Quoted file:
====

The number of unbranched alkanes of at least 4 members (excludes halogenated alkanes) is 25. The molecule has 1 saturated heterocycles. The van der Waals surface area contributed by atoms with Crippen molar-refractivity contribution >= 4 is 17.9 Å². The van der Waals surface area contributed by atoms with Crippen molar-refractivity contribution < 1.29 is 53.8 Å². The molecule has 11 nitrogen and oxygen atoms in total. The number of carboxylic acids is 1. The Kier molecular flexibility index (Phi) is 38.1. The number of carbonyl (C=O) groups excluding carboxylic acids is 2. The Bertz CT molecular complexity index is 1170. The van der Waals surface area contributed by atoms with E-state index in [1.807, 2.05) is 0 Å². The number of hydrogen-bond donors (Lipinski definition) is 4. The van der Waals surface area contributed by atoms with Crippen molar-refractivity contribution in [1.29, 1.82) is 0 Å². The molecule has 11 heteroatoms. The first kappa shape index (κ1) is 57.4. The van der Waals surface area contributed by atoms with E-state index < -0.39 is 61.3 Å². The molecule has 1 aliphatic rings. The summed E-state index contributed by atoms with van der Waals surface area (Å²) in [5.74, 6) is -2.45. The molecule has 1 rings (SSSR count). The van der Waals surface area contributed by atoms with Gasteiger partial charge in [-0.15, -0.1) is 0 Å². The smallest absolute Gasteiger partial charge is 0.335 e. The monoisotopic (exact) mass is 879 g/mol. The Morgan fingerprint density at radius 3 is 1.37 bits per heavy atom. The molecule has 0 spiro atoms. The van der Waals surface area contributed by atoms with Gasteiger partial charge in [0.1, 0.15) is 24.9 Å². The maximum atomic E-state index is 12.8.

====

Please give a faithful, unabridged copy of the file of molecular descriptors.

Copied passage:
The number of unbranched alkanes of at least 4 members (excludes halogenated alkanes) is 25. The molecule has 1 saturated heterocycles. The van der Waals surface area contributed by atoms with Crippen molar-refractivity contribution >= 4 is 17.9 Å². The van der Waals surface area contributed by atoms with Crippen molar-refractivity contribution < 1.29 is 53.8 Å². The molecule has 11 nitrogen and oxygen atoms in total. The number of carboxylic acids is 1. The Kier molecular flexibility index (Phi) is 38.1. The number of carbonyl (C=O) groups excluding carboxylic acids is 2. The Bertz CT molecular complexity index is 1170. The van der Waals surface area contributed by atoms with E-state index in [1.807, 2.05) is 0 Å². The number of hydrogen-bond donors (Lipinski definition) is 4. The van der Waals surface area contributed by atoms with Crippen molar-refractivity contribution in [1.29, 1.82) is 0 Å². The molecule has 11 heteroatoms. The first kappa shape index (κ1) is 57.4. The van der Waals surface area contributed by atoms with E-state index < -0.39 is 61.3 Å². The molecule has 1 aliphatic rings. The summed E-state index contributed by atoms with van der Waals surface area (Å²) in [5.74, 6) is -2.45. The molecule has 1 rings (SSSR count). The van der Waals surface area contributed by atoms with Gasteiger partial charge in [-0.15, -0.1) is 0 Å². The smallest absolute Gasteiger partial charge is 0.335 e. The monoisotopic (exact) mass is 879 g/mol. The Morgan fingerprint density at radius 3 is 1.37 bits per heavy atom. The molecule has 0 spiro atoms. The van der Waals surface area contributed by atoms with Gasteiger partial charge in [0.1, 0.15) is 24.9 Å². The maximum atomic E-state index is 12.8.